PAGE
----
Read-only permissions can only be granted if the database tables already exist. The tables are automatically created when the bookkeeper service is started for the first time. Therefore, we first need to complete the mercure configuration before we can grant read-only permissions.

Basic mercure configuration

Before mercure can be started for the first time, several basic configuration steps are required.

First, you need to edit “webgui.env” and change the SECRET_KEY for the webgui.

ssh mercure@localhost
cd ~/mercure/configuration
nano webgui.env

By default, the SECRET_KEY is set to “PutSomethingRandomHere” and you need to change it to something random (it doesn’t matter what exactly, just keep it a secret).


The webgui will not start until you change the secret key.

By default, the webgui runs on port 8080. Thus, you need to enter “http://x.x.x.x:8000” into your webbrowser. If you want to run it on a different port, you can change the port in the file “webgui.env” as well.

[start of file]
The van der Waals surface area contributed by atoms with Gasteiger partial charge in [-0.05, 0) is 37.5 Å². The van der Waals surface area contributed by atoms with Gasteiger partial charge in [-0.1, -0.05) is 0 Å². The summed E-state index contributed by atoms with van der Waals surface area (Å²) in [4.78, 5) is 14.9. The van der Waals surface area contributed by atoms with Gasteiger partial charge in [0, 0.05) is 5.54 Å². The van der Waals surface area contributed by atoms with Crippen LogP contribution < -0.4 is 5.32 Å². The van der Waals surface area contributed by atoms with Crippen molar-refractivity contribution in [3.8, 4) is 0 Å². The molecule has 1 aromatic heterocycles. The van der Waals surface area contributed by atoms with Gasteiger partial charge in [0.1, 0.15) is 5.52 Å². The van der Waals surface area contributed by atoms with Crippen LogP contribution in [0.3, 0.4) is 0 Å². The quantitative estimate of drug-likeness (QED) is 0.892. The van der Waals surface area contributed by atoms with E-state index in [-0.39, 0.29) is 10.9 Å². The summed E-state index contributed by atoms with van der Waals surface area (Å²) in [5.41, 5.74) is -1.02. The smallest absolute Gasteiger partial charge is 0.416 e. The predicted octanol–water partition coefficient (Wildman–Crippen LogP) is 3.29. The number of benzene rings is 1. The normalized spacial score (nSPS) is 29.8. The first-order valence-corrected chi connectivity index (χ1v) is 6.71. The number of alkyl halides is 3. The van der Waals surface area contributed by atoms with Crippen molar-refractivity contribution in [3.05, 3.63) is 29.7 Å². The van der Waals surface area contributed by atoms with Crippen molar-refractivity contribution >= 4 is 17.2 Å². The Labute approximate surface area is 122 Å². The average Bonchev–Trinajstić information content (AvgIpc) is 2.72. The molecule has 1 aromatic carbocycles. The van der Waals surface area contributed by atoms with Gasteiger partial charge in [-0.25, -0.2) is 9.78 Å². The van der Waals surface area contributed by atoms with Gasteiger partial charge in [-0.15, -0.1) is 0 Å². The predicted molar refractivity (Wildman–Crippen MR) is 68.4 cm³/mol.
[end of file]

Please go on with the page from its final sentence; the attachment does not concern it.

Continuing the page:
The Redash installation script automatically installs Redash on port :80. If you want to run the mercure webgui on port :80 instead, you first need to change the port of Redash (see instructions in the Redash installation section).

Next, you need to tell the bookkeeper the database password. This needs to be done in the file “bookkeeper.env” by replacing “ChangePasswordHere” with the password that you selected for the database user mercure:

nano bookkeeper.env


In this file, you can also change the port that the bookkeeper listens on (8080 by default), but that is normally not needed. If you need to change it, change it also in the file “mercure.json”.

Finally, if you are using a different storage location than “/home/mercure/mercure-data”, then you need to update the paths in the following two files:

# Change paths in lines 3-7
nano mercure.env
# Change line incoming=... (also change line binary=... if using other install folder)
nano ../

First start of mercure

Now, you can start mercure for the fist time. For now, start only the bookkeeper service, so that the database tables are created, and the webgui, so that the other services can later be started through the webgui.